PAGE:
All photos courtesy of Joseph Coscia Jr.
Here’s your last chance to visit the Frick Madison at its temporary home inside the brutalist icon the Breuer Building. The Frick Collection, which has temporarily resided at 945 Madison Avenue since 2021, is closing its doors on March 3 as the art institution prepares to move back to its newly-renovated, historic home at 1 East 70th Street on the Upper East Side. The museum and its library are expected to reopen later this year.
Designed by Marcel Breuer, the building opened in 1966 as a larger home for the Whitney. At the time, the building’s architectural aesthetic was a sharp contrast to the stately mansions and brownstones of the area. However, over the years the structure has grown to be a beloved landmark and has hosted a variety of world-class art institutions, including a satellite location for the Met for six years.
In February 2021, the Frick relocated to the Breuer Building, a famous Brutalist landmark that was home to the Whitney Museum of American Art until 2016. The move gave the Frick a temporary residence while its permanent home, a Gilded Age mansion on Fifth Avenue, underwent a renovation.
“We will savor our remaining weeks in the Breuer building, which has provided such a unique setting for our permanent collection during the past two and a half years. This remarkable space has provided up-close viewing opportunities for our reframed collections,” Ian Wardropper, the Frick’s Anna-Maria and Stephen Keller Director said.
Wardropper continued: “It has been extremely gratifying to have our efforts at Frick Madison praised by Frick devotees and critics alike, which in turn has helped us to reach new audiences unfamiliar with the institution’s masterworks. We look forward to welcoming both new and returning visitors to be inspired one final time by Frick Madison, before closing the doors of this once-in-a-lifetime installation.”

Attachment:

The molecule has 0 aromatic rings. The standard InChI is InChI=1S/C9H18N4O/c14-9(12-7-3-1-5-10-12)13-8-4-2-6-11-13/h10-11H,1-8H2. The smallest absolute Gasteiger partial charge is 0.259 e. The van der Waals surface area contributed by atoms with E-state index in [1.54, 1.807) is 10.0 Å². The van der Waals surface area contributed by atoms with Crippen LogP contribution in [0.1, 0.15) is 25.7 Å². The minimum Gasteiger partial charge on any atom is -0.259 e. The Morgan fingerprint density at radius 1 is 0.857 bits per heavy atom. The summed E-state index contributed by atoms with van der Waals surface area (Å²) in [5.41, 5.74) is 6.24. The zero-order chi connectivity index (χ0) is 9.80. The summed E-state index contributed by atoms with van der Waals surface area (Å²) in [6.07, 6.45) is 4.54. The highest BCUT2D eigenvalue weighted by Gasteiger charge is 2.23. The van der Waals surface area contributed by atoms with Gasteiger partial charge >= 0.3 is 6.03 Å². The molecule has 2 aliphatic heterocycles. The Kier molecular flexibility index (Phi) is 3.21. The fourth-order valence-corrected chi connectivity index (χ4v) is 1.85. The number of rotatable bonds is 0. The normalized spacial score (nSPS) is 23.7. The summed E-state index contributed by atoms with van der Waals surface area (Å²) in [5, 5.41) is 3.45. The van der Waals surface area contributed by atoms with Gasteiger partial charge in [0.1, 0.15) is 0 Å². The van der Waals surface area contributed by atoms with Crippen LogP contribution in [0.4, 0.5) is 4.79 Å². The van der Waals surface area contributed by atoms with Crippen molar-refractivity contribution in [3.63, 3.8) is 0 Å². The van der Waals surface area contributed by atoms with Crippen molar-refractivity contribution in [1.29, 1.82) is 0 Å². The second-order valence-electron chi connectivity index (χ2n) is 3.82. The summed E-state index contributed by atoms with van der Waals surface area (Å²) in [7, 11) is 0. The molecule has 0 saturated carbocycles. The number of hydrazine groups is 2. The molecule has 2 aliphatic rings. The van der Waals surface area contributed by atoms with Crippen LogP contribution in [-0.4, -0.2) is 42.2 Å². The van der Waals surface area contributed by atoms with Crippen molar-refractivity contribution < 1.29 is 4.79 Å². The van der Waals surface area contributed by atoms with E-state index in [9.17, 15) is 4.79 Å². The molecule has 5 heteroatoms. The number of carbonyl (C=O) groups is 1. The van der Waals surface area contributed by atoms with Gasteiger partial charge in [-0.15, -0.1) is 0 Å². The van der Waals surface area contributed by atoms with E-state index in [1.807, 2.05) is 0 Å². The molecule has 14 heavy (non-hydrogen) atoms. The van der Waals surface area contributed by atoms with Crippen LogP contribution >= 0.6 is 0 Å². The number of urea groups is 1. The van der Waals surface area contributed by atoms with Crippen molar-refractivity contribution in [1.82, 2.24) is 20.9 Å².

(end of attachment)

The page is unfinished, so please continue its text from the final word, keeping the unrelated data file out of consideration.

To celebrate its final months of residency at the Breuer, Frick Madison is hosting a series of free public programming, special installations, and exclusive member offerings. On February 2 from 5 p.m. to 9 p.m., the museum is hosting its final free evening, offering exclusive after-hours access to the galleries.
Every Saturday from February 10 through March 2, the museum is offering gallery talks in which Frick educators will share insights into permanent collection works, including Fragonard’s Progress of Love series, Gainsborough’s “The Mall in St. James’s Park,” and El Greco’s “Purification of the Temple.” More information about the programs can be found here.
Visitors can still catch a selection of world-class exhibitions before the museum closes in March. Currently on view at the museum is the special installation “Bellini and Giorgione in the House of Taddeo Contarini,” which marks the first time in more than four centuries that Giovanni Bellini’s “St. Francis in the Desert” and Giorgione’s “Three Philosophers” have been presented in unison.
Also on view is “Nicolas Party and Rosalba Carriera,” a site-specific mural by Swiss-born pastel artist Nicolas Party who was inspired by an 18th-century pastel portrait by Venetian artist Rosalba Carriera from the Frick’s permanent collection. The mural occupies three walls in the museum’s Italian galleries and will remain on view through March 3.
As 6sqft previously reported, the auction house Sotheby’s bought the Breuer from the Whitney last June and plans to move its headquarters there in 2025. Sotheby’s says the building will host free art gallery spaces and exhibitions, as well as a new auction sales room.
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